So yeah, I support your theory Mr. Hwang. I believe Asians age slower than other races of humans. That being said, I will continue to use heavy moisturizer and cream in anticipation of becoming the first human to test the 121 year, cell-divide ceiling. What better way to cement this myth into scientific theory than to be over a century old, yet look like the Asian Justin Bieber. : )
ANDERSON: I absolutely think that Asians age slower, but then again, I also believe that there is a more drastic transformation from our younger self to our senior citizen self. White people tend to age quicker, but the transition is pretty constant. For Asians, from say 19 through 55, we’ll look relatively the same, but then BAM!, overnight, we’ve aged 50 years, wearing visors to cover our faces, power walk in the Mall, and eat lots of Bitter Melon.
ELAINE: I second the late bloomer syndrome and have managed to survive my mid age by still passing for younger. It’s my grumpiness though that gives my age away. That said I am bracing myself for that day when I wake up, look in the mirror and see myself with puffy, black permed hair – the hairstyle of choice by all aging Asian ladies who need the extra volume to plump up the thinning hair. I’ll have to get the knock off Christian Dior 80s saucer sized sun glasses to compliment. Age-wise, I feel very much 28 going on 65. Absorbed and stimulated by work and play, but ready at any moment to retire and putter around while eating bonbons and watching late night tv.
PHILIP: This is all interesting, haven’t thought of it in this way. Just assumed Asians were blessed with good genes. But makes sense to me–personally I feel 18 but more 18 than when I was 18 ‘cause I had a lot of teenage angst back then which probably prevented me from enjoying life as much as I should have. Now it’s more about embracing and appreciating life with that mindset of waking up everyday with the attitude that anything is possible and to make the most of things. That probably also means I’m a lot more immature than I should be. But fuck it–I feel good and there’s plenty of time to get old and respectable later.
IRIS: I actually sprouted quickly and since I was usually one of the tallest kids in class until Junior High, everyone thought I was older. In my teens, people thought I was in my twenties. I don’t know if that ruins your theory. But after college, I guess people generally thought I looked younger than my age. I’d like to think that I’m still young at heart, but after I got married, I inherited a gaggle of nephews and nieces–a few that are now old enough to be in college. That’s a real bubble burster being called “Auntie Iris” by full grown adults.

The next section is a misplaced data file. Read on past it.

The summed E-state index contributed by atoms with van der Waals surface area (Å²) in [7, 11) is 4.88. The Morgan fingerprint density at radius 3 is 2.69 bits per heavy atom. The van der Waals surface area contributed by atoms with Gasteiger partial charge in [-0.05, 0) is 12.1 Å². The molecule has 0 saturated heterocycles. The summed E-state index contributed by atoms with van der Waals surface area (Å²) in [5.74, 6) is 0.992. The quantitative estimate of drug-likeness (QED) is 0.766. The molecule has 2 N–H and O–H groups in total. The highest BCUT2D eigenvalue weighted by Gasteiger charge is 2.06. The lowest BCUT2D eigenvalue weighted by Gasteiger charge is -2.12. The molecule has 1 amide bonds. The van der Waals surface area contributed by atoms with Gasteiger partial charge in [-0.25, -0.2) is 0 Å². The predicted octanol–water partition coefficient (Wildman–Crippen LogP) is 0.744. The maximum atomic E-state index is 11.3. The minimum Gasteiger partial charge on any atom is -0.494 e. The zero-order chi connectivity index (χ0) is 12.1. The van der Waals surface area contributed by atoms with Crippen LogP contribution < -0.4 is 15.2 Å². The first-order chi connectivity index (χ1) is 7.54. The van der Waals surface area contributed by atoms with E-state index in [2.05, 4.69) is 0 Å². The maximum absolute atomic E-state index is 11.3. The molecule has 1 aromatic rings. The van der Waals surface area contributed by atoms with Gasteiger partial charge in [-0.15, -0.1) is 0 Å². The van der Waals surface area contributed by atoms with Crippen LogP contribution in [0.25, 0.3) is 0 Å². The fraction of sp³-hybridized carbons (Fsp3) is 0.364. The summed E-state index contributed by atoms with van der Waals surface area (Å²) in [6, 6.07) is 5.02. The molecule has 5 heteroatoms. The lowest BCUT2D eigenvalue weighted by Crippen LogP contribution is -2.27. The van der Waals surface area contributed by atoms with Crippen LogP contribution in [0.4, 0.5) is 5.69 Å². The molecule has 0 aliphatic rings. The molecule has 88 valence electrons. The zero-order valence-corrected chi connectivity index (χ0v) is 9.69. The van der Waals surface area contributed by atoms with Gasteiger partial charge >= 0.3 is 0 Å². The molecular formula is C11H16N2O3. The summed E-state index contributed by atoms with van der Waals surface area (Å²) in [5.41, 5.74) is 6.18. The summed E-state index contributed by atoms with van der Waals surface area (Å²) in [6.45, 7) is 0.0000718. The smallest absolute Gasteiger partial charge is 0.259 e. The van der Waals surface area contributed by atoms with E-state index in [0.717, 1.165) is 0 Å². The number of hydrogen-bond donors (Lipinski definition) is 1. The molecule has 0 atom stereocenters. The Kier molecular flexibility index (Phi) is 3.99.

EMMIE: Your theory makes sense to me. While it’s true that younger Asian men can eternally look like they’re 18 (which, IMO, is a great thing – but I can understand how it would be frustrating/annoying in key circumstances), older Asian guys look awesome and hot for their age, and much better, I’d say, than Caucasian fellows.
My (Asian) friend Calvin once announced that because Asian females look youthful well into their 30’s, they are fertile/of healthy child-bearing age for an extended period of time. He went on to name several friends who had gotten pregnant with no problem at ages 39, 40, 41. I don’t totally buy into his belief since I know a few Asians who’ve had trouble conceiving in their early or mid-30’s, but I like the idea.
I wonder, do older Asian men and women have more energy/vitality than older non-Asians? If so, that would provide nice support for the hypothesis.
Regarding age, I’ve had “50” in my head for the past few years. I should try a new number (99? 120?), especially since I seem to injure myself easily while getting my exercise on. A friend recently suggested that I consider myself 20, and that my body would respond accordingly.
When I was a kid, my dad used to say, “You might think you are young now, but before you know it, you’ll be 40, and then 50, and then 60 years old! Don’t think you are young now! You are not young!!!!!”
I don’t remember when the “feeling old” thing hit me; it may have been at 16. Definitely by 22.
On an unrelated note, it’s very cool that you can play jazz violin.
ALFREDO: you wanna cruel reality check? Go to your high school reunion (and I’m not talking the tenth, either – that’s still baby fat and pimples, far as I’m concerned). You will be shocked. You will think, “Ohmigod, they look so old! Thank God I don’t look like–HOLY CRAP–is that me in that picture?!” Breathe. Breathe. 1-2-3,-3-2-1. Breathe. Breathe.
But then it all becomes relative. Once you start chatting, and you see who’s given up and shoots off the bored/quietly despairing-middle-aged-vibe, and who is still fighting, laughing, struggling, crying and trying, then suddenly the same paunchy guys and gals born on the same year can seem decades apart. For that reason alone, I practice a strict regimen of daily laughing and crying. It confuses my kids, but they’ll understand. One day.